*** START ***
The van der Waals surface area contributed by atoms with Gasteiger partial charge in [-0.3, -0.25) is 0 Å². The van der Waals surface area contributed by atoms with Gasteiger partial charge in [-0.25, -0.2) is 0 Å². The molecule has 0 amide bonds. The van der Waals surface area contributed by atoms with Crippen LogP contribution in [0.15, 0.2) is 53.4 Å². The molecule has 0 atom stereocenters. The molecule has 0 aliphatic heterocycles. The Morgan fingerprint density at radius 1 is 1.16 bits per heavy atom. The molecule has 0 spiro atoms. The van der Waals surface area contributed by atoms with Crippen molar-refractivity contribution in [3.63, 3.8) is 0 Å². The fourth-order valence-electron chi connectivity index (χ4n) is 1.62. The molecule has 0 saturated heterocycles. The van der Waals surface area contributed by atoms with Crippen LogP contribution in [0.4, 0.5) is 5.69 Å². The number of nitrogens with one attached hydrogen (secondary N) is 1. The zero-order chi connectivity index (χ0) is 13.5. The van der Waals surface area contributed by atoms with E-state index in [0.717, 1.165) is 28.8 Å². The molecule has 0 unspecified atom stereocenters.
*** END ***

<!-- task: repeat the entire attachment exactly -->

The van der Waals surface area contributed by atoms with Gasteiger partial charge in [-0.3, -0.25) is 0 Å². The van der Waals surface area contributed by atoms with Gasteiger partial charge in [-0.25, -0.2) is 0 Å². The molecule has 0 amide bonds. The van der Waals surface area contributed by atoms with Crippen LogP contribution in [0.15, 0.2) is 53.4 Å². The molecule has 0 atom stereocenters. The molecule has 0 aliphatic heterocycles. The Morgan fingerprint density at radius 1 is 1.16 bits per heavy atom. The molecule has 0 spiro atoms. The van der Waals surface area contributed by atoms with Crippen molar-refractivity contribution in [3.63, 3.8) is 0 Å². The fourth-order valence-electron chi connectivity index (χ4n) is 1.62. The molecule has 0 saturated heterocycles. The van der Waals surface area contributed by atoms with Crippen LogP contribution in [0.4, 0.5) is 5.69 Å². The number of nitrogens with one attached hydrogen (secondary N) is 1. The zero-order chi connectivity index (χ0) is 13.5. The van der Waals surface area contributed by atoms with E-state index in [0.717, 1.165) is 28.8 Å². The molecule has 0 unspecified atom stereocenters.